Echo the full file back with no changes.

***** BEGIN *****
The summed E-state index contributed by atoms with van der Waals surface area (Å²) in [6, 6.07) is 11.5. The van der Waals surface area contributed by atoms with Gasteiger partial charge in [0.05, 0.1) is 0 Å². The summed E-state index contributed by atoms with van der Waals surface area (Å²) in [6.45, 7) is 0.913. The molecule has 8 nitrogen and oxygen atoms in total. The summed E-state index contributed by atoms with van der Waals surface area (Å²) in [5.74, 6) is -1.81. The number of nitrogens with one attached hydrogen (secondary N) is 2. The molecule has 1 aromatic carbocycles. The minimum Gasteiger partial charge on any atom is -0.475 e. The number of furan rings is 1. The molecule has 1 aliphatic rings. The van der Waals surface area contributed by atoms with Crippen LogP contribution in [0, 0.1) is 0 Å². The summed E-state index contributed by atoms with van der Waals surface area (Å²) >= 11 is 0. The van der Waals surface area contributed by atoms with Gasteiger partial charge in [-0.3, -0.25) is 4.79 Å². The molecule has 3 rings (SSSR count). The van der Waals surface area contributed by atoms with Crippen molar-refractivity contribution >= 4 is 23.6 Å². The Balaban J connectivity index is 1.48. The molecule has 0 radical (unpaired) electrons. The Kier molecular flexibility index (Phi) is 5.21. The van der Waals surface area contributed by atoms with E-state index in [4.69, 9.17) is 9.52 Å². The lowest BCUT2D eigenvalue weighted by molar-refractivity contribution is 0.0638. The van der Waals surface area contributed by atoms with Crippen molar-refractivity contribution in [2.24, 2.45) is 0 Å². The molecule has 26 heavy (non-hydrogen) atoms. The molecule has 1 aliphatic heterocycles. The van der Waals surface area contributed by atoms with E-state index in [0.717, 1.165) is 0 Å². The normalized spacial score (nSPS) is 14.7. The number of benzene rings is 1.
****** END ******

The summed E-state index contributed by atoms with van der Waals surface area (Å²) in [6, 6.07) is 11.5. The van der Waals surface area contributed by atoms with Gasteiger partial charge in [0.05, 0.1) is 0 Å². The summed E-state index contributed by atoms with van der Waals surface area (Å²) in [6.45, 7) is 0.913. The molecule has 8 nitrogen and oxygen atoms in total. The summed E-state index contributed by atoms with van der Waals surface area (Å²) in [5.74, 6) is -1.81. The number of nitrogens with one attached hydrogen (secondary N) is 2. The molecule has 1 aromatic carbocycles. The minimum Gasteiger partial charge on any atom is -0.475 e. The number of furan rings is 1. The molecule has 1 aliphatic rings. The van der Waals surface area contributed by atoms with Crippen LogP contribution in [0, 0.1) is 0 Å². The summed E-state index contributed by atoms with van der Waals surface area (Å²) >= 11 is 0. The van der Waals surface area contributed by atoms with Gasteiger partial charge in [-0.3, -0.25) is 4.79 Å². The molecule has 3 rings (SSSR count). The van der Waals surface area contributed by atoms with Crippen molar-refractivity contribution >= 4 is 23.6 Å². The Balaban J connectivity index is 1.48. The molecule has 0 radical (unpaired) electrons. The Kier molecular flexibility index (Phi) is 5.21. The van der Waals surface area contributed by atoms with E-state index in [4.69, 9.17) is 9.52 Å². The lowest BCUT2D eigenvalue weighted by molar-refractivity contribution is 0.0638. The van der Waals surface area contributed by atoms with Crippen molar-refractivity contribution in [2.24, 2.45) is 0 Å². The molecule has 26 heavy (non-hydrogen) atoms. The molecule has 1 aliphatic heterocycles. The van der Waals surface area contributed by atoms with E-state index in [0.717, 1.165) is 0 Å². The normalized spacial score (nSPS) is 14.7. The number of benzene rings is 1.